Investors who look for businesses to support usually choose those companies that practice good corporate governance. And to find out which ones do, investors look into company policies and practices, which they can find in documents such as bylaws.
But what are bylaws, and how are they different from other business governance documents like Articles of Incorporation?
Bylaws versus Articles of Incorporation
Articles of Incorporation are necessary to establish a corporation. Business owners must file the document with their state to legalize the formation of the business. The document includes basic information about the company, such as its name, purpose, address and company shares.
On the other hand, states do not generally require bylaws to form a corporation. While it also includes the company’s general details, bylaws hold more information than Articles of Incorporation.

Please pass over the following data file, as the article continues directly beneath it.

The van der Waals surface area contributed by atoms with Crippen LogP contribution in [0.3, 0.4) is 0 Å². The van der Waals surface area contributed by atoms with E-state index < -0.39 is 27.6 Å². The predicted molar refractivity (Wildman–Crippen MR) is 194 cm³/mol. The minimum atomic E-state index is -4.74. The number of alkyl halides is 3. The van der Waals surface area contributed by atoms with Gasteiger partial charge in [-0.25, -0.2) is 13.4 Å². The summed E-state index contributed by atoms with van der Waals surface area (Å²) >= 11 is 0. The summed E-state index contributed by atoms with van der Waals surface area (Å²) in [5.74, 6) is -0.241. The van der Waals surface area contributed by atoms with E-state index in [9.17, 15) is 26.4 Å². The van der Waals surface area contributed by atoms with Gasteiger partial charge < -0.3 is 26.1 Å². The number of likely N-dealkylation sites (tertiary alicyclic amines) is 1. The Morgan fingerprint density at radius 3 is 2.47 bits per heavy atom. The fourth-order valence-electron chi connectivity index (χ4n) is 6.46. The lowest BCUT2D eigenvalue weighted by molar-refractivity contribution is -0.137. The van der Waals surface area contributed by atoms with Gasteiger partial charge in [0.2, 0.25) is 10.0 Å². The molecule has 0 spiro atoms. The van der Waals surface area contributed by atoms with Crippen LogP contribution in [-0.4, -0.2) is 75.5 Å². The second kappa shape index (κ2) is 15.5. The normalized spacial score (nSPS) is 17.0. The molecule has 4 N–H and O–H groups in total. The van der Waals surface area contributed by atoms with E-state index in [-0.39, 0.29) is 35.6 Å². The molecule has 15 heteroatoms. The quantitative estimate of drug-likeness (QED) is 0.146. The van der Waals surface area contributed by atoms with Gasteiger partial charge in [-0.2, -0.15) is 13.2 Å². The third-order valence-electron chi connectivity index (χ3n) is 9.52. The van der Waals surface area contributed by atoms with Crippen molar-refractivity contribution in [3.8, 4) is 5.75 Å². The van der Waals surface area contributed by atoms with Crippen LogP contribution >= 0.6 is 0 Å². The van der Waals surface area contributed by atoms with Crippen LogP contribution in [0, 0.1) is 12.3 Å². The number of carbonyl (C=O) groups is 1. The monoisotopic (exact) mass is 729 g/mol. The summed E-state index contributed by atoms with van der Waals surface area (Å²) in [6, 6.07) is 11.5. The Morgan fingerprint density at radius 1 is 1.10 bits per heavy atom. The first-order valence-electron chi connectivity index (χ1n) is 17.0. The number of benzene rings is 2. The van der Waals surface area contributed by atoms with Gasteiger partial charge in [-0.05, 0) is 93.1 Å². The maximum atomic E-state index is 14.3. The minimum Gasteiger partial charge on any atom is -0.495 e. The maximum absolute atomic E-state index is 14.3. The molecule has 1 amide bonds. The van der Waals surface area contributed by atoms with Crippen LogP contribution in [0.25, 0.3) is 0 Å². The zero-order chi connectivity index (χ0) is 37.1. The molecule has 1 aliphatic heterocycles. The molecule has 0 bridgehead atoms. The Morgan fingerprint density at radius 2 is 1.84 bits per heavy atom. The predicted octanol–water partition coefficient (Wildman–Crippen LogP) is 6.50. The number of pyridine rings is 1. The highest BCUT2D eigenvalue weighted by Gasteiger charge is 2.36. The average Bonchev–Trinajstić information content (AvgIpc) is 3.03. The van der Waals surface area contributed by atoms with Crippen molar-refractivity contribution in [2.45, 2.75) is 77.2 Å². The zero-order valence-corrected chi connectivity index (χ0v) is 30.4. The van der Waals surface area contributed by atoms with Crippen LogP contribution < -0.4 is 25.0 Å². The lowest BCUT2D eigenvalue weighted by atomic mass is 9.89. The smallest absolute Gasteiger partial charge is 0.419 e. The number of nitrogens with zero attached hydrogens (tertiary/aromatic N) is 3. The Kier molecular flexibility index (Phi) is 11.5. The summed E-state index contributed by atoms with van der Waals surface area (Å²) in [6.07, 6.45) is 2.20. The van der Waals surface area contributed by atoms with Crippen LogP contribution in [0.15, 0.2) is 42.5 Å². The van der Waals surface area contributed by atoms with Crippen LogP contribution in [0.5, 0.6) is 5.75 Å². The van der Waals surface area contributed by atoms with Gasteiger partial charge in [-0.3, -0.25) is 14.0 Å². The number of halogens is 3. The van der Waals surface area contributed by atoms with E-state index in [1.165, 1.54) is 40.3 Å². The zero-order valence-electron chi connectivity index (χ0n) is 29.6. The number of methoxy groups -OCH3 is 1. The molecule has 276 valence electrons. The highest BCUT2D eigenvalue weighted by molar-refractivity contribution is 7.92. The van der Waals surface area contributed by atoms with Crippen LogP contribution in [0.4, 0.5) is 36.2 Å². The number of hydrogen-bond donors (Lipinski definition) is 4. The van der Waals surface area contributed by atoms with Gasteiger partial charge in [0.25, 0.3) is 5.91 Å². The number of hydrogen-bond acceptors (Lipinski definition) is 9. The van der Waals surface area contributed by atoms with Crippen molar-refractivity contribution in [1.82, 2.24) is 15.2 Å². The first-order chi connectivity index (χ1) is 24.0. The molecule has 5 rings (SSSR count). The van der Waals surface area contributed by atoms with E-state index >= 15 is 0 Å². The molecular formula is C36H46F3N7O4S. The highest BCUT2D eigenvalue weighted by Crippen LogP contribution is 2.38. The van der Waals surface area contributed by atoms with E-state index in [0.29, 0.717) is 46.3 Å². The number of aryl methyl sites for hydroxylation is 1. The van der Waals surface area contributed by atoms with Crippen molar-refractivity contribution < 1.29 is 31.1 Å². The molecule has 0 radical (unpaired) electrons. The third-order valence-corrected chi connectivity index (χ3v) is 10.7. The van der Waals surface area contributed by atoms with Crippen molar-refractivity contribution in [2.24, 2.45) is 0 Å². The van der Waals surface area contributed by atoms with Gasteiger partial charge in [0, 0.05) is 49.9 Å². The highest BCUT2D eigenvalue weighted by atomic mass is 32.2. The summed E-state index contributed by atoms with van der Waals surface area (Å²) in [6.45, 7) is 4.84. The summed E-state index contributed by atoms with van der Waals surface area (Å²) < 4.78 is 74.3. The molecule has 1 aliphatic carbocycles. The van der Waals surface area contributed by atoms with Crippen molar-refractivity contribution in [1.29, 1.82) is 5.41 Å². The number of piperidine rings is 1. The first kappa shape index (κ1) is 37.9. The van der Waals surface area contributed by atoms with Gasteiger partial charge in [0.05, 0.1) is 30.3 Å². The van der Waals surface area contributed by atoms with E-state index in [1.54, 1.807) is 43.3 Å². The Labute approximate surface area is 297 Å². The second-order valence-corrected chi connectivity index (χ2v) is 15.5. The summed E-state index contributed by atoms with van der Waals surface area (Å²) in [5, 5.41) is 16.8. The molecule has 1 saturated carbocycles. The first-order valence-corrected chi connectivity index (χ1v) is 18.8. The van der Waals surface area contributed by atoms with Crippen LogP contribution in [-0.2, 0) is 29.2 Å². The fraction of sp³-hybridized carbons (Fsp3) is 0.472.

The purpose and inclusions of bylaws
Companies must have good corporate governance to establish their business’s integrity and to regulate the powers of the board of directors. This is one of the purposes of bylaws. Bylaws are one of the founding documents of a corporation. It includes the following information:
- The company’s basic details, such as name, address and business type
- The company’s management structure
- The company’s purpose
- The list of directors with their respective titles and responsibilities
- The procedure for shareholder, board and other meetings
While Pennsylvania does not require the creation of the document, it acknowledges the importance of the same and recommends it to business owners. It is beneficial to have bylaws, especially since entities like investors and banks must see the same before investing or approving loans.
Bylaws cover important rules and processes to keep the company’s direction and governance steady. Though they are not required when establishing a corporation, business owners should consider them to ensure they have the essential documents necessary to manage a corporation.